24 hours generally is considered reasonable notice. The realtor should come over only during normal business hours (unless you agree otherwise).
Disclaimer: This post does not constitute legal advice and does not establish an attorney-client relationship.
The law considers 24 hours' advance written notice to be reasonable in most situations.
Special rules apply if the purpose of the entry is to show the rental to a purchaser. In that case, the landlord or the landlord's agent may give the tenant notice orally, either in person or by telephone. Again, the law considers 24 hours' notice to be reasonable in most situations. However, before oral notice can be given, the landlord or agent must first have notified the tenant in writing that the rental is for sale and that the landlord or agent may contact the tenant orally to arrange to show it. This written notice must be given to the tenant within 120 days of the oral notice. The oral notice must state the date, approximate time and purpose of entry. (California Civil Code section 1954(d)(2).)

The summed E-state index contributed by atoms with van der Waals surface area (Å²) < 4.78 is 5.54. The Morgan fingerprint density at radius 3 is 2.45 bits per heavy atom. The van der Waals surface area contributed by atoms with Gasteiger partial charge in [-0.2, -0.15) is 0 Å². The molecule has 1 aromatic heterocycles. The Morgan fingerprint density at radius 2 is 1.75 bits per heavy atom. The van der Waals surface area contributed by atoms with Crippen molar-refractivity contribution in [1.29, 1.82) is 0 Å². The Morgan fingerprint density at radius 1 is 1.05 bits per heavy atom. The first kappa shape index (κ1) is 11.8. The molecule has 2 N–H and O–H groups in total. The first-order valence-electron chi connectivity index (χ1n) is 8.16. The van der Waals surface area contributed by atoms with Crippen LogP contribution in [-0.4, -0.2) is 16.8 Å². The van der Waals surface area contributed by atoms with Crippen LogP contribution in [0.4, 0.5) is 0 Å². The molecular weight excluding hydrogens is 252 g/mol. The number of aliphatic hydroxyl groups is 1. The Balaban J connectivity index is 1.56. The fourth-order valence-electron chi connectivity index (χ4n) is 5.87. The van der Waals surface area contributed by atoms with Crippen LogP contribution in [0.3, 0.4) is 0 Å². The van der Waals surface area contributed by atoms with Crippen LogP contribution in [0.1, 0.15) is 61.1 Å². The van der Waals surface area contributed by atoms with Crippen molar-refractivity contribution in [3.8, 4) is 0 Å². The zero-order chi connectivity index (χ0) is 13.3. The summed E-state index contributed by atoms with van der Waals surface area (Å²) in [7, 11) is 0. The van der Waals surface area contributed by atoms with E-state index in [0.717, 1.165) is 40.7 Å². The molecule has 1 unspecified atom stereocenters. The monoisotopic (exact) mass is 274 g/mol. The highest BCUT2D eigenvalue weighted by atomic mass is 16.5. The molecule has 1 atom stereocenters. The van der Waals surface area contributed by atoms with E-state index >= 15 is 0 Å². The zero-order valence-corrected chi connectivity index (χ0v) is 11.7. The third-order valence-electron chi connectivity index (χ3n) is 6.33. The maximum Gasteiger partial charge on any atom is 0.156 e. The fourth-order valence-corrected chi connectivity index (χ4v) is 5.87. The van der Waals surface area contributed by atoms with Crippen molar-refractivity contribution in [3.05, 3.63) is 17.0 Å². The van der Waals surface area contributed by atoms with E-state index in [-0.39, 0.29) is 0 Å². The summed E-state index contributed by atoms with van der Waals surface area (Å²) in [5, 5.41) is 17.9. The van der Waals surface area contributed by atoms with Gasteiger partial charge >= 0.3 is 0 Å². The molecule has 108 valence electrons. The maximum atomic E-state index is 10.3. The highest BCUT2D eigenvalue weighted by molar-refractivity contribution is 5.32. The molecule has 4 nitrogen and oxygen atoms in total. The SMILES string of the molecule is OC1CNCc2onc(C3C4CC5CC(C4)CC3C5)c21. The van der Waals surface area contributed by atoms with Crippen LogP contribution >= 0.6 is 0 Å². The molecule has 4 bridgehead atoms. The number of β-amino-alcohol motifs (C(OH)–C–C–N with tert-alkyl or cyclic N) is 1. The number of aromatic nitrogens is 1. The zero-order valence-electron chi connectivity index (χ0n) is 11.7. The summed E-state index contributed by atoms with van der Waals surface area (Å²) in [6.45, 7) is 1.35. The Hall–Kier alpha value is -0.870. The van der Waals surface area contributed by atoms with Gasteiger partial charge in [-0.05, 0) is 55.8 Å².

The landlord or agent may enter only during normal business hours, unless the tenant consents to entry at a different time. (California Civil Code section 1954(b).)